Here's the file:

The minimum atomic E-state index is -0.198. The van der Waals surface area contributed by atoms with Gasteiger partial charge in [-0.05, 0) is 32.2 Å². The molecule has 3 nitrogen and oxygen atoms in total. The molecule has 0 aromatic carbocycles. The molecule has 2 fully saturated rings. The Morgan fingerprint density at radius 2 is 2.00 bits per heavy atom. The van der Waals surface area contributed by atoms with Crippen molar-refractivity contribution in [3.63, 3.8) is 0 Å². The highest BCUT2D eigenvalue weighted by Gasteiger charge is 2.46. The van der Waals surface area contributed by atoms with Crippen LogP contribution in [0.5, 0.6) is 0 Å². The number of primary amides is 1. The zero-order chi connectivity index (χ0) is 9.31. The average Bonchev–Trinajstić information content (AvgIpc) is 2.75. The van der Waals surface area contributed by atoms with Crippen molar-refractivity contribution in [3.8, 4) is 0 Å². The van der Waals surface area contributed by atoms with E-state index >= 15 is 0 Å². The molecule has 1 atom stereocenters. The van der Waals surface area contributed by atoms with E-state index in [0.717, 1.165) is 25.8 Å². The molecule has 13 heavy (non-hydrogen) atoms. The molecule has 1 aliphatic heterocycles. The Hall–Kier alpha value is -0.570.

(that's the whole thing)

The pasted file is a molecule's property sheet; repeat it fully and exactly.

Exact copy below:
The minimum atomic E-state index is -0.198. The van der Waals surface area contributed by atoms with Gasteiger partial charge in [-0.05, 0) is 32.2 Å². The molecule has 3 nitrogen and oxygen atoms in total. The molecule has 0 aromatic carbocycles. The molecule has 2 fully saturated rings. The Morgan fingerprint density at radius 2 is 2.00 bits per heavy atom. The van der Waals surface area contributed by atoms with Crippen molar-refractivity contribution in [3.63, 3.8) is 0 Å². The highest BCUT2D eigenvalue weighted by Gasteiger charge is 2.46. The van der Waals surface area contributed by atoms with Crippen LogP contribution in [0.5, 0.6) is 0 Å². The number of primary amides is 1. The zero-order chi connectivity index (χ0) is 9.31. The average Bonchev–Trinajstić information content (AvgIpc) is 2.75. The van der Waals surface area contributed by atoms with Crippen molar-refractivity contribution in [3.8, 4) is 0 Å². The van der Waals surface area contributed by atoms with E-state index >= 15 is 0 Å². The molecule has 1 atom stereocenters. The van der Waals surface area contributed by atoms with E-state index in [0.717, 1.165) is 25.8 Å². The molecule has 13 heavy (non-hydrogen) atoms. The molecule has 1 aliphatic heterocycles. The Hall–Kier alpha value is -0.570.